'New Zealand’s First Growth. Many critics consider Coleraine up there with the best Bordeaux blends in the world. The original intention may have been to mirror the top Cru Classé but, today, Coleraine has evolved its own style.'
'This highly collectible red is snapped up every year it is released.'
'A Wine Legend - the most avidly collected of New Zealand red wines.'
'Te Mata Estate Coleraine has won well-deserved iconic status for a string of elegant and complex wines that first appeared in 1982, blazing a trail for others to follow.'
TOP 50 WINES OF THE WORLD 2016: 'Bullnose '14 - This is an absolute beauty!' 96 Points
'If there was Kiwi wine aristocracy, Te Mata would be it. Nestled in the foothills of the Te Mata heritage zone, they make some of the best wines in the country. Independent, family-owned, exclusively Hawke's Bay, and committed to making premium wine on site.'
'New Zealand’s Grange equivalent, only Coleraine comes from one place, is much cheaper, and to my tastes, is significantly better and more interesting.' 96+ Points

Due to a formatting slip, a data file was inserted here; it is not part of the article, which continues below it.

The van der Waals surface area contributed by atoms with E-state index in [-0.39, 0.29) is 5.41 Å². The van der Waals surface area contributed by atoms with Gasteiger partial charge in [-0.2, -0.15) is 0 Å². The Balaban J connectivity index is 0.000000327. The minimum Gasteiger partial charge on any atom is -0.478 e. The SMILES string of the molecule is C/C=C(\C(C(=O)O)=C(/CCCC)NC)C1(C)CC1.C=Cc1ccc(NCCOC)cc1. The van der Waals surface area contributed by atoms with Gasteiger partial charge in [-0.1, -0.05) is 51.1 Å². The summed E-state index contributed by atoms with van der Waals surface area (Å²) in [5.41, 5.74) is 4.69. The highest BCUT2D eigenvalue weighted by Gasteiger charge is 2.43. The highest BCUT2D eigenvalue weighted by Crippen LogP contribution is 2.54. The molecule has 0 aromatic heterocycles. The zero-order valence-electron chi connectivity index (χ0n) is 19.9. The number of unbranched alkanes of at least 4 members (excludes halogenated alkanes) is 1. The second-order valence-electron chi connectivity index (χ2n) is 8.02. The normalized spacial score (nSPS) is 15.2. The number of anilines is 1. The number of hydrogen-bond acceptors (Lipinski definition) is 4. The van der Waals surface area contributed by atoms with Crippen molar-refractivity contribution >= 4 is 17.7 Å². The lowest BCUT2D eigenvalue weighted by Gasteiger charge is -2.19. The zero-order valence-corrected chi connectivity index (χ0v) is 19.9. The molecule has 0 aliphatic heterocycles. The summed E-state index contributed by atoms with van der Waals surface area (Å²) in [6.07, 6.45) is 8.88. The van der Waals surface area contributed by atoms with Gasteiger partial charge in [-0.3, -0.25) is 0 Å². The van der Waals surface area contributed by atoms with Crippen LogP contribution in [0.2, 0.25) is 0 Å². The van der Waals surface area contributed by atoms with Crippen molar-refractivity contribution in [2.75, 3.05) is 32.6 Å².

'The legendary cabernet sauvignon and merlot blend of NZ. New Zealand’s Sassicaia.'
'My benchmark. I’ve had every vintage of Coleraine the Buck family have made, from the inaugural 1982 to the current 2015. Te Mata Estate is the standard by which every other wine producer could be judged. The full range of styles has always been impeccable.'
TOP 50 WINES OF THE WORLD: 'Coleraine '15 - Aromas of sweet pipe tobacco, rich blueberry and mulberry fruits, spicy allure and stoney nuances. Plays a very supple and smooth textural game with impressive richness of dark cherry and berry flavour leading into a bright, lively and upbeat finish with tinges of cocoa powder.' 96 points
'A wine that is every bit New Zealand’s ‘First Growth’, with a history that dates all the way back to 1896 and a reputation for unwavering consistency.'
Wine writer André Simon in 1964 on tasting a 1912 Te Mata Estate red blend half a century after it was first bottled ... 'This really is quite good. No sign of decay. One would not have thought it would have kept this long. Remarkable, quite remarkable.’